Snorkelling and Conserving: Working at the Similans
During my time at GVI Phang Nga on the marine conservation project, we had the opportunity to visit one of the many stunning Similan islands for 3 days and 2 nights, assisting the national park staff in protecting and preserving the lush islands and their beaches. The Similan islands consist of 9 separate islands, with 4 and 8 being the most popular destinations with the hundreds of tourists that visit them daily.
Leaving early on Tuesday morning we headed to the port of Thap Lamu to hitch a ride with one of the many tourist boats that leave the pier, our destination island 8. But before we reached the island the tourist boat dropped us off at island 4 for a couple hours, my first experience of the shiny light blue waters that surround the islands. Only seeing these types of sandy beaches and tranquil waters in movies and postcards, I was amazed to believe I was in a similar location. It felt like I was in a picture on a postcard! Whilst exploring island 4 we went on one of my first snorkelling trips in years. We could have snorkelled for hours following and being chased by all the triggerfish was a highlight. Another highlight was seeing the endangered Nicobar pigeon on the island.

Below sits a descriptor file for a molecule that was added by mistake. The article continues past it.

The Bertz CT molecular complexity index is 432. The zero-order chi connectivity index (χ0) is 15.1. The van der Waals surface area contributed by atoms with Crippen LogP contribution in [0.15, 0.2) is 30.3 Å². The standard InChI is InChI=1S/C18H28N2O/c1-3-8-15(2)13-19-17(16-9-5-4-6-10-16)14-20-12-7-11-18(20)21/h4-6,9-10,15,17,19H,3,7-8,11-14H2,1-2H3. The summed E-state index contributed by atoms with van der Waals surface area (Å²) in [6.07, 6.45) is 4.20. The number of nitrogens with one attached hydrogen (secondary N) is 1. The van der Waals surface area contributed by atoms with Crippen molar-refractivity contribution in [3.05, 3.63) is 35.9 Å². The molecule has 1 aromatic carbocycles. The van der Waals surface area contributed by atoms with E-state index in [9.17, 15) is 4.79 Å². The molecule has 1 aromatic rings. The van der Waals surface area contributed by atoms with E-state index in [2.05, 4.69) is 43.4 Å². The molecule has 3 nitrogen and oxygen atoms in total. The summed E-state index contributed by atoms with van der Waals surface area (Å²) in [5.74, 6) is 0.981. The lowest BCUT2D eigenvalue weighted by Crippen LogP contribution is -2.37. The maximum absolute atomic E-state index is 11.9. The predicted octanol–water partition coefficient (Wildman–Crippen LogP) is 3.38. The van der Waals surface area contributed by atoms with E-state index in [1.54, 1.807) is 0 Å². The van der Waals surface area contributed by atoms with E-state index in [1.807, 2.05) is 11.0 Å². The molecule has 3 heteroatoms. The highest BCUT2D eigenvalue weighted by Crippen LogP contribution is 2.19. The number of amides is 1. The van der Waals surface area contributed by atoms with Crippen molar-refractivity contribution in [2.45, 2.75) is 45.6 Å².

Finally, we reached island 8 after indulging in a buffet the tourist group had put on. Very similar to island 4, 8 included the famous salt rock that perfectly stands at an angle on other rocks looking over the long beach. Now it was time for work, waiting for the herds of tourists coming between 10am-4pm, consisting of beach cleans and upkeep of the local environment, making sure the tourists obey the rules in place and keeping an eye out for people damaging coral or smoking on the beach. You’ll be surprised at the amount of cigarette butts and plastic bottles that people just throw onto the beautiful beach, potentially filling 2 large bin bags during the day!
When 4pm came around and the last tourist boat left, it was just a few rangers and us that had the island to ourselves, leaving me with a tingling feeling being left on a remote island with only a few others; it really was a surreal experience. During our free time we once again went snorkelling, seeing a green turtle, a school of squid, triggerfish and other marine life. We also had the opportunity to travel around the island by boat with one of the rangers, spotting eagles and once again finding time for a snorkel, finally ending with the best sunset I have ever seen. The Similan islands gave me one of the greatest experiences in my life.
Written by Dan Hulin (England), 4 week Marine Coastal Conservation volunteer
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